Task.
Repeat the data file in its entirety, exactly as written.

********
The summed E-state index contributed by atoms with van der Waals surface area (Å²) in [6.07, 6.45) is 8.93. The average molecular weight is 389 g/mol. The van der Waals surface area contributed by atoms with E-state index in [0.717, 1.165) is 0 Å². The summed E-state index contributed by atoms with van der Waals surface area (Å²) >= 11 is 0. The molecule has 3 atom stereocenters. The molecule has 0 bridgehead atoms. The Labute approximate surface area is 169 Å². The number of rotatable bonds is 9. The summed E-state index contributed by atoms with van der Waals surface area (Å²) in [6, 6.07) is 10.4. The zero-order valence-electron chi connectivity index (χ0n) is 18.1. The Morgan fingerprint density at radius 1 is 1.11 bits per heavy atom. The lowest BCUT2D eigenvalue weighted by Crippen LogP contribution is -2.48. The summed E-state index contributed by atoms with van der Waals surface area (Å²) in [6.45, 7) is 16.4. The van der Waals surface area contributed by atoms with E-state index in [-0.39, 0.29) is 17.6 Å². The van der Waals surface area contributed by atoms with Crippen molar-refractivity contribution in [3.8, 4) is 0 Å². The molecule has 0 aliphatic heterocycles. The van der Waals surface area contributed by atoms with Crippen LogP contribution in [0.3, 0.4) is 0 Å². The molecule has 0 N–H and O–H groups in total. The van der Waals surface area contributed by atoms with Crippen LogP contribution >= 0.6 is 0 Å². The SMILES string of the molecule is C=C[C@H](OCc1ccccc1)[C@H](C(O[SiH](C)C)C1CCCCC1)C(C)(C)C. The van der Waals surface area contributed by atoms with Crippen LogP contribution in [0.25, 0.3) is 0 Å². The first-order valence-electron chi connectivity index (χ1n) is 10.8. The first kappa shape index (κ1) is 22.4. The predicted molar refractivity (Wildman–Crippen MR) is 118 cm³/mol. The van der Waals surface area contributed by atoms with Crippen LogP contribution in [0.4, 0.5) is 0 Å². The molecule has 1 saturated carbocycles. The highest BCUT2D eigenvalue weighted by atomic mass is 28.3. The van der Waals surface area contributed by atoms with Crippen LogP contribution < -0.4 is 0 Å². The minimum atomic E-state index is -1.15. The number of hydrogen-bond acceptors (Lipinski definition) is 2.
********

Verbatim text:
The summed E-state index contributed by atoms with van der Waals surface area (Å²) in [6.07, 6.45) is 8.93. The average molecular weight is 389 g/mol. The van der Waals surface area contributed by atoms with E-state index in [0.717, 1.165) is 0 Å². The summed E-state index contributed by atoms with van der Waals surface area (Å²) >= 11 is 0. The molecule has 3 atom stereocenters. The molecule has 0 bridgehead atoms. The Labute approximate surface area is 169 Å². The number of rotatable bonds is 9. The summed E-state index contributed by atoms with van der Waals surface area (Å²) in [6, 6.07) is 10.4. The zero-order valence-electron chi connectivity index (χ0n) is 18.1. The Morgan fingerprint density at radius 1 is 1.11 bits per heavy atom. The lowest BCUT2D eigenvalue weighted by Crippen LogP contribution is -2.48. The summed E-state index contributed by atoms with van der Waals surface area (Å²) in [6.45, 7) is 16.4. The van der Waals surface area contributed by atoms with E-state index in [-0.39, 0.29) is 17.6 Å². The van der Waals surface area contributed by atoms with Crippen molar-refractivity contribution in [3.8, 4) is 0 Å². The molecule has 0 aliphatic heterocycles. The van der Waals surface area contributed by atoms with Crippen LogP contribution in [0.3, 0.4) is 0 Å². The molecule has 0 N–H and O–H groups in total. The van der Waals surface area contributed by atoms with Crippen LogP contribution >= 0.6 is 0 Å². The SMILES string of the molecule is C=C[C@H](OCc1ccccc1)[C@H](C(O[SiH](C)C)C1CCCCC1)C(C)(C)C. The van der Waals surface area contributed by atoms with Crippen LogP contribution in [0.25, 0.3) is 0 Å². The first-order valence-electron chi connectivity index (χ1n) is 10.8. The first kappa shape index (κ1) is 22.4. The predicted molar refractivity (Wildman–Crippen MR) is 118 cm³/mol. The van der Waals surface area contributed by atoms with Crippen LogP contribution in [0.4, 0.5) is 0 Å². The molecule has 1 saturated carbocycles. The highest BCUT2D eigenvalue weighted by atomic mass is 28.3. The van der Waals surface area contributed by atoms with Crippen LogP contribution < -0.4 is 0 Å². The minimum atomic E-state index is -1.15. The number of hydrogen-bond acceptors (Lipinski definition) is 2.